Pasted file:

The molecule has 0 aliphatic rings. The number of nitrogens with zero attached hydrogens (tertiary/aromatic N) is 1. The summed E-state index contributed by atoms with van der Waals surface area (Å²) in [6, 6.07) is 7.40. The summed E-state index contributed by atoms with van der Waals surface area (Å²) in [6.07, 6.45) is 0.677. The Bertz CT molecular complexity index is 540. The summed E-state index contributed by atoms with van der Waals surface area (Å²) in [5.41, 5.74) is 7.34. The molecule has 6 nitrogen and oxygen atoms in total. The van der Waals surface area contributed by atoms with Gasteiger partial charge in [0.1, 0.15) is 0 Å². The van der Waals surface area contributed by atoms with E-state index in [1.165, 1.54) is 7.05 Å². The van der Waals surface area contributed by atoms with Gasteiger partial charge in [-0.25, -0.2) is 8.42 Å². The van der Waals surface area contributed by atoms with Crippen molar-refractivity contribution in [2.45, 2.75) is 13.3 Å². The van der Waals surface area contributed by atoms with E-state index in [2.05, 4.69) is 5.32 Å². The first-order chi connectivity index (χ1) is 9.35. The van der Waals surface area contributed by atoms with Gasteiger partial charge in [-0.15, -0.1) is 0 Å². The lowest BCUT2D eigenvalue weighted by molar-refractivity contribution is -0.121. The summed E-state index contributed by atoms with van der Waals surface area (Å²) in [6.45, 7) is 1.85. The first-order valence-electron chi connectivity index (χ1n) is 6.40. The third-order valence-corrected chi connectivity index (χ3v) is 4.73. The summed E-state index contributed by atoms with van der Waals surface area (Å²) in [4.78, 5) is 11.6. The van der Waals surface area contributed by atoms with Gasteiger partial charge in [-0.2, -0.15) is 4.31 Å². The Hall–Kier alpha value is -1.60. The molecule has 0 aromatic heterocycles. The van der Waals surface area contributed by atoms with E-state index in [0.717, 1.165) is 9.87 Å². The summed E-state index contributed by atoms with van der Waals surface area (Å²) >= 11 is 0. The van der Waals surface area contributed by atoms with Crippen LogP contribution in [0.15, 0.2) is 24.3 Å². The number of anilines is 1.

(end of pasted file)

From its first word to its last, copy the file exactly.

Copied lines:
The molecule has 0 aliphatic rings. The number of nitrogens with zero attached hydrogens (tertiary/aromatic N) is 1. The summed E-state index contributed by atoms with van der Waals surface area (Å²) in [6, 6.07) is 7.40. The summed E-state index contributed by atoms with van der Waals surface area (Å²) in [6.07, 6.45) is 0.677. The Bertz CT molecular complexity index is 540. The summed E-state index contributed by atoms with van der Waals surface area (Å²) in [5.41, 5.74) is 7.34. The molecule has 6 nitrogen and oxygen atoms in total. The van der Waals surface area contributed by atoms with Gasteiger partial charge in [0.1, 0.15) is 0 Å². The van der Waals surface area contributed by atoms with E-state index in [1.165, 1.54) is 7.05 Å². The van der Waals surface area contributed by atoms with Gasteiger partial charge in [-0.25, -0.2) is 8.42 Å². The van der Waals surface area contributed by atoms with Crippen molar-refractivity contribution in [2.45, 2.75) is 13.3 Å². The van der Waals surface area contributed by atoms with E-state index in [2.05, 4.69) is 5.32 Å². The first-order chi connectivity index (χ1) is 9.35. The van der Waals surface area contributed by atoms with Gasteiger partial charge in [-0.15, -0.1) is 0 Å². The lowest BCUT2D eigenvalue weighted by molar-refractivity contribution is -0.121. The summed E-state index contributed by atoms with van der Waals surface area (Å²) in [6.45, 7) is 1.85. The first-order valence-electron chi connectivity index (χ1n) is 6.40. The third-order valence-corrected chi connectivity index (χ3v) is 4.73. The summed E-state index contributed by atoms with van der Waals surface area (Å²) in [4.78, 5) is 11.6. The van der Waals surface area contributed by atoms with Gasteiger partial charge in [-0.2, -0.15) is 4.31 Å². The Hall–Kier alpha value is -1.60. The molecule has 0 aromatic heterocycles. The van der Waals surface area contributed by atoms with E-state index in [0.717, 1.165) is 9.87 Å². The summed E-state index contributed by atoms with van der Waals surface area (Å²) >= 11 is 0. The van der Waals surface area contributed by atoms with Crippen LogP contribution in [0.15, 0.2) is 24.3 Å². The number of anilines is 1.